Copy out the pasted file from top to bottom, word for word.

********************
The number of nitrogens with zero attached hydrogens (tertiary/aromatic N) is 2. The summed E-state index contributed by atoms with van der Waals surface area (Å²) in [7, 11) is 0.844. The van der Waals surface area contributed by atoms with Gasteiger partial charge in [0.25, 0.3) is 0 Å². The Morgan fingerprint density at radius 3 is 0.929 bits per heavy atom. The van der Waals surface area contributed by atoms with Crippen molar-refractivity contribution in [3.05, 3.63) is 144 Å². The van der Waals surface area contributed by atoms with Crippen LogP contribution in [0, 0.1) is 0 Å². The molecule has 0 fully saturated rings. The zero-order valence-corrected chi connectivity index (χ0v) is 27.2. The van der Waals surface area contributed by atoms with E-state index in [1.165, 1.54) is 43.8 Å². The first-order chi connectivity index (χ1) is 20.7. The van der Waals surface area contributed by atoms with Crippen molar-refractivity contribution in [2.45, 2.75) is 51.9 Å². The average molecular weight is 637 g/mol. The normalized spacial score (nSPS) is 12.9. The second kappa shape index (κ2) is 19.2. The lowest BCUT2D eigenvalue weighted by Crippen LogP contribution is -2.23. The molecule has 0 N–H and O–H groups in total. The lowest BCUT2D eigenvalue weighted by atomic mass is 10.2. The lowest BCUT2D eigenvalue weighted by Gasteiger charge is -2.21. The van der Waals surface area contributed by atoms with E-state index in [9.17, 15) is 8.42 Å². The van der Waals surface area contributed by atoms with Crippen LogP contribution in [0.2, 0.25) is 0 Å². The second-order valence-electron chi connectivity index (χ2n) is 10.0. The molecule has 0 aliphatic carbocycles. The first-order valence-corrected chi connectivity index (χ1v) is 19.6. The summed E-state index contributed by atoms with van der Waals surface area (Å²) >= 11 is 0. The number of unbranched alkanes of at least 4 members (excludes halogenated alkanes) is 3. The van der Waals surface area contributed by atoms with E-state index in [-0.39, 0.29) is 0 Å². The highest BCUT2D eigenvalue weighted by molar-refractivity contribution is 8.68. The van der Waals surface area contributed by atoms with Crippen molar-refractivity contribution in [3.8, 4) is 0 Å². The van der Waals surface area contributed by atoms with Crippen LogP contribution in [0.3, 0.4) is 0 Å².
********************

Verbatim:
The number of nitrogens with zero attached hydrogens (tertiary/aromatic N) is 2. The summed E-state index contributed by atoms with van der Waals surface area (Å²) in [7, 11) is 0.844. The van der Waals surface area contributed by atoms with Gasteiger partial charge in [0.25, 0.3) is 0 Å². The Morgan fingerprint density at radius 3 is 0.929 bits per heavy atom. The van der Waals surface area contributed by atoms with Crippen molar-refractivity contribution in [3.05, 3.63) is 144 Å². The van der Waals surface area contributed by atoms with Crippen LogP contribution in [0, 0.1) is 0 Å². The molecule has 0 fully saturated rings. The zero-order valence-corrected chi connectivity index (χ0v) is 27.2. The van der Waals surface area contributed by atoms with E-state index in [1.165, 1.54) is 43.8 Å². The first-order chi connectivity index (χ1) is 20.7. The van der Waals surface area contributed by atoms with Crippen molar-refractivity contribution in [2.45, 2.75) is 51.9 Å². The average molecular weight is 637 g/mol. The normalized spacial score (nSPS) is 12.9. The second kappa shape index (κ2) is 19.2. The lowest BCUT2D eigenvalue weighted by Crippen LogP contribution is -2.23. The molecule has 0 N–H and O–H groups in total. The lowest BCUT2D eigenvalue weighted by atomic mass is 10.2. The lowest BCUT2D eigenvalue weighted by Gasteiger charge is -2.21. The van der Waals surface area contributed by atoms with E-state index in [9.17, 15) is 8.42 Å². The van der Waals surface area contributed by atoms with Crippen LogP contribution in [0.2, 0.25) is 0 Å². The second-order valence-electron chi connectivity index (χ2n) is 10.0. The molecule has 0 aliphatic carbocycles. The first-order valence-corrected chi connectivity index (χ1v) is 19.6. The summed E-state index contributed by atoms with van der Waals surface area (Å²) >= 11 is 0. The number of unbranched alkanes of at least 4 members (excludes halogenated alkanes) is 3. The van der Waals surface area contributed by atoms with E-state index in [-0.39, 0.29) is 0 Å². The highest BCUT2D eigenvalue weighted by molar-refractivity contribution is 8.68. The van der Waals surface area contributed by atoms with Crippen molar-refractivity contribution in [3.8, 4) is 0 Å². The van der Waals surface area contributed by atoms with Crippen LogP contribution in [0.3, 0.4) is 0 Å².